The Ohio State University is conducting more COVID-19 tests per week than some states.
Last week, the university tested 30,000 people for the novel coronavirus, in an effort to keep open as many classes and campus activities as possible during the global pandemic. Tests are given and processed on campus, allowing for quick results that let contact tracers connect with infected students and help them isolate. On Monday, the university processed its 200,000th test since on-campus processing started on Oct. 26.
The weekly test total is more than 10 states and the United States’ three territories, according to the Centers for Disease Control and Prevention Statistics. It also is about 12% of the total tests conducted last week in the state of Ohio.
“You have people from across all our campuses, all our departments, pulled out of all sorts of jobs to accomplish this one specific goal: getting as many students tested as we could,” said Christy Bertolo, who is part of Ohio State’s COVID-19 implementation team and who has managed on-campus testing at Jesse Owens North, a recreation center the university transformed to a testing site at the start of fall semester.
Though positivity rates had spiked as high as 4 or 5% on campus, they are currently under 0.5%. That is partially indicative of what is happening in the broader society — positivity rates in Franklin County are below 5%. But, according to Seth Faith, strategic alliance officer at Ohio State’s Infectious Diseases Institute, co-director of the Center of Microbiome Science and technical supervisor of the lab that processes COVID-19 tests on campus, it also is a sign that the university’s robust testing and contact tracing programs are working.
Ohio State began testing undergraduate students who lived on campus at the start of fall semester. Initially, the university planned to test a sample of students — about 300 per day — but as the number of positive tests increased over the summer, it became clear that the university would need to expand that testing program in order to operate safely.
The university ramped up testing quickly, expanding it to all students living on campus and opening it to some off-campus students and front-line employees. Those students and employees made appointments for a weekly saliva test at Jesse Owens North; samples were then sent to a private company in New Jersey to process. Each test sample took about 15 minutes to collect and approximately three days to process.
Partway into the fall semester, though, the university began sending tests to Ohio State’s Applied Microbiology Services Lab. The lab needed less saliva; that it was on campus meant tests could also be processed within a day, rather than within three. By the start of spring semester, the AMSL was processing about 85% of Ohio State’s COVID-19 tests.
Earlier this month, the university expanded testing again to include some faculty teaching hybrid classes, said Jessica Buskirk, managing director of Ohio State’s Human Performance Collaborative, and one of the leaders of the university’s on-campus COVID-19 test processing.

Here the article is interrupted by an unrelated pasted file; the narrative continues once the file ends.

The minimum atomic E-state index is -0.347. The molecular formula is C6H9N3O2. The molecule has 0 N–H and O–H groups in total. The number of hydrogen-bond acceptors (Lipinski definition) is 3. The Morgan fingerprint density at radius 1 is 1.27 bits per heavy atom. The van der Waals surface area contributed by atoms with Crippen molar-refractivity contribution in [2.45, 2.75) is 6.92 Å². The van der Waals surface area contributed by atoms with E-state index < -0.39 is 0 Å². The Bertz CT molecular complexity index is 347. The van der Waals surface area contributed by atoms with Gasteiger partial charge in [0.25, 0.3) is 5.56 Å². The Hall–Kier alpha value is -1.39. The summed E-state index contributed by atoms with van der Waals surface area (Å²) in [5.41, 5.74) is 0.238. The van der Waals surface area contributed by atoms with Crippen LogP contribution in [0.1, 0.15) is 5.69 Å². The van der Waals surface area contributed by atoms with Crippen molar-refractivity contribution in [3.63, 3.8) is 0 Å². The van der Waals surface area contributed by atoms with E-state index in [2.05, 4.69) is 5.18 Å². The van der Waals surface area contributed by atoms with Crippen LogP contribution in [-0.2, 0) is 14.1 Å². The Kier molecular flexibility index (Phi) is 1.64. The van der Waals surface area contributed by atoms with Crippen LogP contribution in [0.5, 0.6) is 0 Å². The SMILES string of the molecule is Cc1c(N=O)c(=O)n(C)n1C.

“That added another 3,000 to 4,000 people who had the option to be tested,” she said.
Faith said the move to process tests on campus likely will save the university between $30 million and $40 million.
It also cut down on the time students, faculty and staff needed to be at Jesse Owens North for testing. The move to on-campus processing meant a switch in how students schedule their tests, which means students now answer pre-testing questions before they arrive to the testing site. That makes for a faster testing experience: Bertolo said the average time a person spends at the facility for a COVID-19 test is three minutes.
Earlier this month, the lab started bringing testing equipment online that will allow lab technicians to sequence the genomes of viruses in the saliva samples collected on campus. That will allow researchers to identify variants of the COVID-19 virus, and to raise a red flag if they spot one of the variants known to be more contagious.
“Let’s hope we don’t see those more contagious variants here on campus,” said Faith, who is also an adjunct associate professor of microbiology at Ohio State, “but if we do, at least we’ll know.”
Throughout the fall, the university had the capacity to test about 20,000 people per week. Processing tests on campus dramatically increased that figure: The university now has the capacity to test about 45,000 people per week. Bertolo and Buskirk said hitting full capacity is not ideal; the university likely will process, at the most, about 35,000 tests per week.
Robust testing and contact tracing have also created opportunities for students interested in science and public health: The AMSL employs about 70 people, mostly undergraduate, graduate, postdoctoral and medical students, to process and analyze tests. Each student goes through a rigorous two- to four-week training period and must pass tests on each lab procedure.
“This is professional work they are performing, highly complex and demanding,” Faith said.
The Jesse Owens North testing facility employs about 100 students to collect saliva samples from their peers. “Our student workers at Jesse Owens North have been amazing, and they’re cheerleaders to the other students, encouraging them to get tested and thanking them for getting tested.”
Processing tests on campus, and increasing the number of tests available, involved a number of departments and people on campus who don’t often work together, including researchers, business liaisons, IT professionals from the Ohio State Wexner Medical Center and others.
Faith called the university’s COVID-19 testing program “an organizational success story.”
“I’ve been contacted by no less than 50 organizations, most of those universities of different sizes,” he said. “And we’ve been able to help many of them improve their own programs.”